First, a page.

Jobs Applied: Simplicity


“It takes alot of hard work, to make something simple, to truly understand the underlying challenges and come up with elegant solutions”  Steve Jobs

Steve Jobs was famous for his focus on making complex problems and products more simple.  When Apple wanted to disrupt a market – it looked for industries or categories that were making products more complex than they needed to be.  I think itunes is a great example of this.  Love it or hate it, it is simple to use.  So simple, in fact, that millions of people prefer to pay $1 or more per song, when they can quite easily find the same music for free.  You might argue its about copyright infringement, but I’d argue its about simplicity.

“Simplicity is the ultimate sophistication.” – Leonardo DaVinci

Surely the US healthcare system could use a dose of simplification!  Let’s review the steps required for a patient to come in to see me in my private practice.

  1. Get hurt (simple)
  2. Make physician appointment (referral required by law in most states)
  3. Explain to physician that physical therapy can help injury
  4. Brush off advice to take medication and ‘actively rest’
  5. Obtain physical therapy referral
  6. Schedule physical therapy appointment
  7. Give receptionist ~30 pieces of data for insurance verification
  8. Fill out 8-10 pages of paperwork
  9. See physical therapist and begin treatment (unless its a work injury, then see steps 10 – 12)
  10. Physical therapist sends in paperwork requesting permission to begin treatment
  11. Wait 5-7 days
  12. Begin treatment

This got me thinking.  A great deal of this could be simplified by moving to Pennsylvania (a direct access state – remove 2,3,4 and 5) and by accepting cash only (that would take care of 7, half of 8 and 10-12 ).  The downside, of course, is that this simple solution only works in certain states and for patients with cash to burn.  There is alot of this that is simply outside of our control other than advocating for a change.

Simplicity is about subtracting the obvious and adding the meaningful.” – John Meada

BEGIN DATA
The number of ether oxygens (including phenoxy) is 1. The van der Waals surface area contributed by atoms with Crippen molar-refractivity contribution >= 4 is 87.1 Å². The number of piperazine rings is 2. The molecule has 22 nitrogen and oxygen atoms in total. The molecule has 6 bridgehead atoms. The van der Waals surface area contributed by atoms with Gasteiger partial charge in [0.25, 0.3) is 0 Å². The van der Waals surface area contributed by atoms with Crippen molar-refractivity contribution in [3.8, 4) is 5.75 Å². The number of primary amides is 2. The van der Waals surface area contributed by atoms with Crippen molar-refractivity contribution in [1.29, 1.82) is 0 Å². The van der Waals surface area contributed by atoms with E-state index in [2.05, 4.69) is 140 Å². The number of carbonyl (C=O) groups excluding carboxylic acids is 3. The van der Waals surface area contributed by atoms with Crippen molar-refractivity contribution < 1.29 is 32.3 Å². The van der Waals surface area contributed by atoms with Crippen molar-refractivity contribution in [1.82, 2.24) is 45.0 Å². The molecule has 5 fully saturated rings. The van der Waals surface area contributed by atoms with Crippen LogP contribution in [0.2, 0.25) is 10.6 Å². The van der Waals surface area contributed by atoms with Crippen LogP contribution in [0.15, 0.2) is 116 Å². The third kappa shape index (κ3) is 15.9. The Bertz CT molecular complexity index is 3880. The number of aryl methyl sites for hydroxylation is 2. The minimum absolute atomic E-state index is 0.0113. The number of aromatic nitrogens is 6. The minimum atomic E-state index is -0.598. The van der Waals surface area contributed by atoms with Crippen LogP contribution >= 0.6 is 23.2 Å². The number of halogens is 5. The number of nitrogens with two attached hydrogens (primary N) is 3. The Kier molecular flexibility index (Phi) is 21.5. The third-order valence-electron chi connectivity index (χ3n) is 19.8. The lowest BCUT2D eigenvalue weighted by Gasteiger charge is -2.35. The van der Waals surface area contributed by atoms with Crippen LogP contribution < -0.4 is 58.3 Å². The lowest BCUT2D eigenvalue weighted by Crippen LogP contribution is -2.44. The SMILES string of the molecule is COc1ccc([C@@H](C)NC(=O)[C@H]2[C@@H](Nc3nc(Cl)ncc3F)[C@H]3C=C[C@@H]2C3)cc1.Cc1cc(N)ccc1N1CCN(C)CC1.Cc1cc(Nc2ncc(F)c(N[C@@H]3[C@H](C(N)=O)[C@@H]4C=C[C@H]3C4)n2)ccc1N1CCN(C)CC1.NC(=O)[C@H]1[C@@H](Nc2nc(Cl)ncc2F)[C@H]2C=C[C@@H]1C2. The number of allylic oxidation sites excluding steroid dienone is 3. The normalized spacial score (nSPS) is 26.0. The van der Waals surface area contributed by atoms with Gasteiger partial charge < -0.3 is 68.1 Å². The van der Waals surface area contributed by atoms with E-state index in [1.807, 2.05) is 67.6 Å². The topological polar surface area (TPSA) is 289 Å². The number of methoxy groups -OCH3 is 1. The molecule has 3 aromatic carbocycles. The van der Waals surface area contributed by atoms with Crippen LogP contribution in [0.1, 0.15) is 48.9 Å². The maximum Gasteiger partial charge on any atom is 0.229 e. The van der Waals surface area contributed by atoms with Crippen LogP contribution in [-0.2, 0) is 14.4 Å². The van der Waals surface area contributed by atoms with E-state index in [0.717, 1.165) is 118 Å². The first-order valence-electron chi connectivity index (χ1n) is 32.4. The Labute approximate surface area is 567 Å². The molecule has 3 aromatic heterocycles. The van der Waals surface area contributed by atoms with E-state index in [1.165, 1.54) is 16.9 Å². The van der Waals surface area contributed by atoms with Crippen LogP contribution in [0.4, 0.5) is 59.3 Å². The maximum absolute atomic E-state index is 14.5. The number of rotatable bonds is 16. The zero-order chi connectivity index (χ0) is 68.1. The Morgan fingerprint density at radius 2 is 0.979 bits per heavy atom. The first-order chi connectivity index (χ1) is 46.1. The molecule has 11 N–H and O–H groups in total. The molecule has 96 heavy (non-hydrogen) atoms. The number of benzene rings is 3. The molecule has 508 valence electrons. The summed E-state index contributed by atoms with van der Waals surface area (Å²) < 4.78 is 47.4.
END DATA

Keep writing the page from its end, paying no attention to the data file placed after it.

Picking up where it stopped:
Steven Covey writes about a useful principle called the ‘circle of concern’ vs. the ‘circle of control’ (here’s a neat review).  Clearly most of the steps a patient has to go through would fall into our circle of concern, but outside of our circle of control.  However, there are a few that we do control directly.  Probably the highest leverage item in our list that we could simplify is #8. the paperwork a patient fills out when they hit our door.

intimidating_stack_of_divorce_forms_and_papersIn most practices we already had to collect more information than the patient has to give to get a credit line to verify their insurance.  Looking through my forms (yes, guilty!) we ask the patient to write their name and birthdate no less than 7 times, their social security number 3 times, etc.   We also ask them to describe their pain numerically, graphically and in detail… then proceed to ask them about it verbally not 5′ later.  The entire process is redundant, since we use an EMR anyway.

A believer in the circle of control – I’ve got a new Next Action.  I’m going to think like Steve Jobs and simplify steps 7 and 8 for every patient trying to connect with our practice.

Next: Take Responsibility End to End

Jobs Applied: Focus

“Deciding what not to do is as important as deciding what to do” Steve Jobs


One of the major strategic shifts that Steve Jobs made upon returning to the failing Apple in 1997 was to sharpen the focus on the company on creating just a few products… but pouring all of their energy into making those products fantastic.  That’s why even today Apple, arguably the number 1 computer company in the world, only has 46 products.  Only 13 of those are in their core hardware business (the rest are software or accessory products -I found that tidbit here).  Spend a few minutes browsing the Dell website and you can see how remarkable this is.

Isaacson, in the article that spurred this Blog series, describes an annual strategy meeting Jobs would hold with his ‘top 100’ people.  He would ask them to brainstorm what 10 things they should be doing… slowly narrowing all the ideas down until he got to 10.  He’d prioritize them… and then drop the  bottom 7.  This narrowing of priorities down to 2 or 3 is a strategy theme that seems to be everywhere once you look for it.  Perhaps the most well known of these ‘no more than 3 priorities’ advocates is Jim Collins, of ‘Good to Great’ fame.